“Seeing those results for the first time made my whole career seem worthwhile” – Peter Sasieni wins Don Listwin Award – Cancer Research UK

What advice do you have for researchers interested in making meaningful contributions to the field of cancer prevention and early detection?

Dream big. Collaborate with people you like. Be happy with making small advances. Don’t lose sight of the big picture. Have fun.

Whilst early detection research has yielded some incredible advances, there is still a long way to go to rule out late diagnosis of cancer… what areas of research give you the most encouragement that we will get there?

Visiting colleagues in low- and middle-income countries, you realise how far we have come. There it is common for cancers not to be diagnosed until they and fungating.

The low-hanging fruit is to educate the public regarding the symptoms of cancer and to empower them to seek help early from their GP. But that will only achieve so much. New technologies enable liquid biopsies (from blood and urine) and breath biopsies to detect signals from cancers. With advances, these non-invasive biopsies will be able to detect smaller and smaller cancers. The potential for screening programmes that will enable most cancers to be detected before they cause symptoms and whilst they can be easily and effectively treated is great. I really hope that such screening will be routine in 30 years’ time.

However, people are rightly concerned about screening leading to overdiagnosis of indolent cancers. My vision is that as we improve technologies to detect more microscopic cancers, so too will we expand our treatment options. Wouldn’t it be great if anyone screening positive could be given a well-tolerated therapeutic vaccine that would help clear any small foci of cancer including those that are too small to see on routine scans?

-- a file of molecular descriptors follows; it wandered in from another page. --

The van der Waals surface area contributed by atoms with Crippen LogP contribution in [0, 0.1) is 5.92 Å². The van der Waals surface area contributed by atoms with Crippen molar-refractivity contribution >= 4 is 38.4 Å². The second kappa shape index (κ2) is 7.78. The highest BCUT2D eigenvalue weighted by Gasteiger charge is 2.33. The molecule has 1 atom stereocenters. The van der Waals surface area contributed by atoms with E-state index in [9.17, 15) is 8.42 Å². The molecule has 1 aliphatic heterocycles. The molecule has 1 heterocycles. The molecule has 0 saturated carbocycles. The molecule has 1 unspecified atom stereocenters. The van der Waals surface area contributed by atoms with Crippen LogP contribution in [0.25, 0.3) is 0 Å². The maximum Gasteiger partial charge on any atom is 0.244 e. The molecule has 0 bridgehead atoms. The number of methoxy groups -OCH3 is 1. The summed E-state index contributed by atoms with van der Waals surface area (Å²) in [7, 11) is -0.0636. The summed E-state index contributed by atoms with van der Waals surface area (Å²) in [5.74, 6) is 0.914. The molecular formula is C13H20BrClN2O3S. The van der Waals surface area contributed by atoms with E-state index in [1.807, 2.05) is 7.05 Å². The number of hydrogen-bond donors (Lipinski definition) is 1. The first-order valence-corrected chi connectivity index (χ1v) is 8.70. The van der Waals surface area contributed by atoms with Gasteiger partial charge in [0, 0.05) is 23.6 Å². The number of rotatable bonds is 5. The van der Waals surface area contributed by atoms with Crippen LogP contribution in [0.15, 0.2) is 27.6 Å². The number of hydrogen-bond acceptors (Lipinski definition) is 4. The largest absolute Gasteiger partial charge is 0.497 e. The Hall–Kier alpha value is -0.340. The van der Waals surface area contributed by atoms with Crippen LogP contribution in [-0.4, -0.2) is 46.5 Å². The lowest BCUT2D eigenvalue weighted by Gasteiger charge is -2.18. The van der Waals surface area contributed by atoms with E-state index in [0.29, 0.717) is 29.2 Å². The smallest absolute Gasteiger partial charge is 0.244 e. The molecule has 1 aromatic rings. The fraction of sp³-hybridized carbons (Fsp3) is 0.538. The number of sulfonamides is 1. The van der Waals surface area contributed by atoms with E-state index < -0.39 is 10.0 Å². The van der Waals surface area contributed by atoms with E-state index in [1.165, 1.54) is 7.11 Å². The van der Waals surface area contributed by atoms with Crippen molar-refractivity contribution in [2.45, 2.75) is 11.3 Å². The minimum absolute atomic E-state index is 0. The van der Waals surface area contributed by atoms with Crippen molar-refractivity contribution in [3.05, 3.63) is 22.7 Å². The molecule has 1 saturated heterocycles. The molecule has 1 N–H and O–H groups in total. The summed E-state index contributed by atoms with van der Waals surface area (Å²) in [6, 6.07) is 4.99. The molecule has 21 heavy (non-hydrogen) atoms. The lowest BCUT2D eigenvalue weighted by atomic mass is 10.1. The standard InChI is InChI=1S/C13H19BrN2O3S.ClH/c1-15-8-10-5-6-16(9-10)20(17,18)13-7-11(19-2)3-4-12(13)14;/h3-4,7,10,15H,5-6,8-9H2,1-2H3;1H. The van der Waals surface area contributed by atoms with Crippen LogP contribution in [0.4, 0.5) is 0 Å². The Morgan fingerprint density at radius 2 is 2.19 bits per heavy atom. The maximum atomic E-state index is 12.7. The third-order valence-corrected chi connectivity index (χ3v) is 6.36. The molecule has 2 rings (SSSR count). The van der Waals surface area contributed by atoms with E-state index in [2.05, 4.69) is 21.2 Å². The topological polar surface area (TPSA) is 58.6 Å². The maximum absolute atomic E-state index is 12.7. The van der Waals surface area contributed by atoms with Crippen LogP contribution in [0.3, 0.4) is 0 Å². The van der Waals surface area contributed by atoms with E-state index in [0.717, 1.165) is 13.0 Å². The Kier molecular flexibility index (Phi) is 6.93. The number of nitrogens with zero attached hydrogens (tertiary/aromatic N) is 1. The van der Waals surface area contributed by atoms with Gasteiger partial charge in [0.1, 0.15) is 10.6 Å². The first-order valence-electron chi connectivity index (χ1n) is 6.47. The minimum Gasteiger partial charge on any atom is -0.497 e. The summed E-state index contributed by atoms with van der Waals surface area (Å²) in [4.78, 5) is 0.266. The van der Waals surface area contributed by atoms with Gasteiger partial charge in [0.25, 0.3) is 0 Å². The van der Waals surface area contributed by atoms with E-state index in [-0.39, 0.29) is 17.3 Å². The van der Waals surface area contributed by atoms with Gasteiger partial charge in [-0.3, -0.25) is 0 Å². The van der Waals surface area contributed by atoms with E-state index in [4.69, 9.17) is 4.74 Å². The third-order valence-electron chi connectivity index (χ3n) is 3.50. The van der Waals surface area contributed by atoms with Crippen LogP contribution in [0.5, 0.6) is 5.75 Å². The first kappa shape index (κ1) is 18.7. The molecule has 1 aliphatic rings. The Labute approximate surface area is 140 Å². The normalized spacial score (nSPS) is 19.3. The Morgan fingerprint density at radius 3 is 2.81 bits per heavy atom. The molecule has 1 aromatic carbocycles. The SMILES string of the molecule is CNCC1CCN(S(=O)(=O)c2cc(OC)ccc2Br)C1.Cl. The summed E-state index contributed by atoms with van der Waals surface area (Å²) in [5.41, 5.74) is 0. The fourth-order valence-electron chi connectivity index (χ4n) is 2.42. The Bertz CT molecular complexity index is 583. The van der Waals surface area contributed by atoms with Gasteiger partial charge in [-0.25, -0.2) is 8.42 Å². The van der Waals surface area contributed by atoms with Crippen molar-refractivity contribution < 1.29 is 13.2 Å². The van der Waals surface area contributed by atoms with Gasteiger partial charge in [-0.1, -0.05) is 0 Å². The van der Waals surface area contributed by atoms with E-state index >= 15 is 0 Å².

Are there specific populations that stand to benefit the most from advancements in cancer prevention, and how do you think we can ensure equitable access to these interventions?

There are a small number of people who have a strong genetic predisposition that makes it extremely likely they’ll develop certain types of cancer. We already consider prophylactic surgery for women with BRCA1 and BRCA2 mutations, and biennial screening colonoscopy from a young age in people with Lynch Syndrome. But, as we showed, approximately half of the population born since 1960 will get cancer. So, we would all benefit from prevention.

Society and politicians need to do more to create an environment in which it is easier for people not to smoke, eat healthily, exercise, and avoid air pollution. There are drugs that reduce the risk of some cancers. But they all have some side effects, so the benefits only clearly outweigh the risks in people who are at high risk of cancer.  Perhaps the best way to prevent cancer is though detection and treatment of pre-cancer. This has been highly effective for prevention of cervical cancer and could be used to prevent many bowel cancer cases. But unfortunately, most cancers don’t have a clear pre-cancerous state.

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